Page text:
Disciplines of Abstinence (Self-Denial)
These are ways of denying ourselves something we want or need in order to make space to focus on and connect with God.
Solitude: Refraining from interacting with other people in order to be alone with God and be found by him. (Solitude is completed by silence.)
Silence: Not speaking in a quiet place in order to quiet our whole self and attend to God’s presence. Also, not speaking so that we can listen to others and bless them.
Fasting: Going without food (or something else like media) for a period of intensive prayer — the fast may be complete or partial.
Sabbath: Doing no work to rest in God’s person and provision; praying and playing with God and others. (God designed this for one day a week. We can practice it for shorter periods too.)
Secrecy: Not making our good deeds or qualities known to let God or others receive attention and to find our sufficiency in God alone (e.g., see Matthew 6).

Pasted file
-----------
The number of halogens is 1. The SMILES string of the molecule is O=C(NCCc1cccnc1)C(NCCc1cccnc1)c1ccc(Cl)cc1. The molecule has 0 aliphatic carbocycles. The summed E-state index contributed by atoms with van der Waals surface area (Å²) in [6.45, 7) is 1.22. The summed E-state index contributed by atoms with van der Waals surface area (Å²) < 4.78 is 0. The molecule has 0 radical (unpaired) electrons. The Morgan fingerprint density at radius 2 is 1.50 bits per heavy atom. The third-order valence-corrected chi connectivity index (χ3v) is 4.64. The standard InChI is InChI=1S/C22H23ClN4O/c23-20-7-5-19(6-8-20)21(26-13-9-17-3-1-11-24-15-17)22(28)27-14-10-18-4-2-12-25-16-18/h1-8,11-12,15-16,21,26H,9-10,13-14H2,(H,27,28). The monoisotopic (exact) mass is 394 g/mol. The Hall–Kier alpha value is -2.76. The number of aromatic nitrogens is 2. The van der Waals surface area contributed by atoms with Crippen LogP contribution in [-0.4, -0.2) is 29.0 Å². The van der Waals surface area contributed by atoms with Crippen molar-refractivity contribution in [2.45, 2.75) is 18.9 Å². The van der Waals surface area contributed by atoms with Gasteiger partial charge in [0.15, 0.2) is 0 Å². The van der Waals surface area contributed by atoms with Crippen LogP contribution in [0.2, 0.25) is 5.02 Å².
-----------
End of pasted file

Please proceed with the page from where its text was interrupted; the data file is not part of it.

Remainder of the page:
Submission: Not asserting ourselves in order to come under the authority, wisdom, and power of Jesus Christ as our Lord, King, and Master. (If you think of this as submitting to a person as unto Christ, that is a discipline of engagement.)
- Which disciplines do you already have experience with?
- Which disciplines are you curious about?
- Which disciplines would you like to try-out?
To develop the ability to discern God’s voice in your life you must exercise your discernment muscle much like you must exercise your physical muscles. And just like having a buddy when you exercise, having a spiritual director or a wise companion to come alongside you is beneficial. Take a moment right now and think who might be a good companion for you during this season.